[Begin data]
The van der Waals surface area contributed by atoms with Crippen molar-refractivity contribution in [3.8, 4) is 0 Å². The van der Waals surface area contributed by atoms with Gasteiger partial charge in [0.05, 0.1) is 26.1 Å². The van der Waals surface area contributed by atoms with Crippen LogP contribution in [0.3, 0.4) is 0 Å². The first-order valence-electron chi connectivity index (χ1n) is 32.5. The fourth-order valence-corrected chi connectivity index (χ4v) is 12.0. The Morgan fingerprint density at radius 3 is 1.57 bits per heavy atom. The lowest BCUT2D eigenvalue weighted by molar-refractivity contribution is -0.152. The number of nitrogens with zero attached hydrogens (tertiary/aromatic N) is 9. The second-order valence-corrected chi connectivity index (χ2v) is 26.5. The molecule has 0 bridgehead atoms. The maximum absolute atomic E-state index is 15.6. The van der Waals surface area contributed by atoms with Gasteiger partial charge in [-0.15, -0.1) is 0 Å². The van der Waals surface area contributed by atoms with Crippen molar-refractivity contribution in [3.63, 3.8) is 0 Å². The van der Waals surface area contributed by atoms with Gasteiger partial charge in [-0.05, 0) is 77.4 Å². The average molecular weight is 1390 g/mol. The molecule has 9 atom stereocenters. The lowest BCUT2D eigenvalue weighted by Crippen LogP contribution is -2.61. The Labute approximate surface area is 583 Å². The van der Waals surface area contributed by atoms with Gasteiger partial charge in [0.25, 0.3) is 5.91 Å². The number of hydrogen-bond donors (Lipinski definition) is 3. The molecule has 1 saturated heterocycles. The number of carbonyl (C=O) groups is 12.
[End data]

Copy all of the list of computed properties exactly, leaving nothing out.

The van der Waals surface area contributed by atoms with Crippen molar-refractivity contribution in [3.8, 4) is 0 Å². The van der Waals surface area contributed by atoms with Gasteiger partial charge in [0.05, 0.1) is 26.1 Å². The van der Waals surface area contributed by atoms with Crippen LogP contribution in [0.3, 0.4) is 0 Å². The first-order valence-electron chi connectivity index (χ1n) is 32.5. The fourth-order valence-corrected chi connectivity index (χ4v) is 12.0. The Morgan fingerprint density at radius 3 is 1.57 bits per heavy atom. The lowest BCUT2D eigenvalue weighted by molar-refractivity contribution is -0.152. The number of nitrogens with zero attached hydrogens (tertiary/aromatic N) is 9. The second-order valence-corrected chi connectivity index (χ2v) is 26.5. The molecule has 0 bridgehead atoms. The maximum absolute atomic E-state index is 15.6. The van der Waals surface area contributed by atoms with Gasteiger partial charge in [-0.15, -0.1) is 0 Å². The van der Waals surface area contributed by atoms with Crippen molar-refractivity contribution in [3.63, 3.8) is 0 Å². The van der Waals surface area contributed by atoms with Gasteiger partial charge in [-0.05, 0) is 77.4 Å². The average molecular weight is 1390 g/mol. The molecule has 9 atom stereocenters. The lowest BCUT2D eigenvalue weighted by Crippen LogP contribution is -2.61. The Labute approximate surface area is 583 Å². The van der Waals surface area contributed by atoms with Gasteiger partial charge in [0.25, 0.3) is 5.91 Å². The number of hydrogen-bond donors (Lipinski definition) is 3. The molecule has 1 saturated heterocycles. The number of carbonyl (C=O) groups is 12.